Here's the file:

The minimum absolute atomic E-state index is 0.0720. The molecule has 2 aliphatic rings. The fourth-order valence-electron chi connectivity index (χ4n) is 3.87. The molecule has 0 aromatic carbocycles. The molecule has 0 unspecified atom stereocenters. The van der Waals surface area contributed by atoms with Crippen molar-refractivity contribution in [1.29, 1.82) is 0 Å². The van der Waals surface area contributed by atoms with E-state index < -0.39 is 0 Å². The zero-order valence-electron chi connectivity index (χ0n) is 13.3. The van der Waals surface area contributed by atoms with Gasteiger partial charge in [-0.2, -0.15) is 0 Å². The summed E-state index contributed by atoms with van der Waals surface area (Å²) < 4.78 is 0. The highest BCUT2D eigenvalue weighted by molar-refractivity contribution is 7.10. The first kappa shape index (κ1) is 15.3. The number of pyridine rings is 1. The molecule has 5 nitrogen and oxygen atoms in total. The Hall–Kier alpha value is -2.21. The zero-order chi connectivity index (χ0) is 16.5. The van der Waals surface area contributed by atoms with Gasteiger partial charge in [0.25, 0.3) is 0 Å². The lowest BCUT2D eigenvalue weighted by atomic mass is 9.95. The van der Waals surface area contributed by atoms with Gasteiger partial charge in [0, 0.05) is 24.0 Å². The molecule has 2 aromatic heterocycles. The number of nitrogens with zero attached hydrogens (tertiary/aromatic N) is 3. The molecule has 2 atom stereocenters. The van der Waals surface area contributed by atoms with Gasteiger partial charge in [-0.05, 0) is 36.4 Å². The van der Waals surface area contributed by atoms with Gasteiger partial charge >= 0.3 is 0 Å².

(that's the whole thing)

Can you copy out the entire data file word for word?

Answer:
The minimum absolute atomic E-state index is 0.0720. The molecule has 2 aliphatic rings. The fourth-order valence-electron chi connectivity index (χ4n) is 3.87. The molecule has 0 aromatic carbocycles. The molecule has 0 unspecified atom stereocenters. The van der Waals surface area contributed by atoms with Crippen molar-refractivity contribution in [1.29, 1.82) is 0 Å². The van der Waals surface area contributed by atoms with E-state index < -0.39 is 0 Å². The zero-order valence-electron chi connectivity index (χ0n) is 13.3. The van der Waals surface area contributed by atoms with Gasteiger partial charge in [-0.2, -0.15) is 0 Å². The summed E-state index contributed by atoms with van der Waals surface area (Å²) < 4.78 is 0. The highest BCUT2D eigenvalue weighted by molar-refractivity contribution is 7.10. The first kappa shape index (κ1) is 15.3. The number of pyridine rings is 1. The molecule has 5 nitrogen and oxygen atoms in total. The Hall–Kier alpha value is -2.21. The zero-order chi connectivity index (χ0) is 16.5. The van der Waals surface area contributed by atoms with Gasteiger partial charge in [0.25, 0.3) is 0 Å². The lowest BCUT2D eigenvalue weighted by atomic mass is 9.95. The van der Waals surface area contributed by atoms with Gasteiger partial charge in [0, 0.05) is 24.0 Å². The molecule has 2 aromatic heterocycles. The number of nitrogens with zero attached hydrogens (tertiary/aromatic N) is 3. The molecule has 2 atom stereocenters. The van der Waals surface area contributed by atoms with Gasteiger partial charge in [-0.05, 0) is 36.4 Å². The van der Waals surface area contributed by atoms with Gasteiger partial charge >= 0.3 is 0 Å².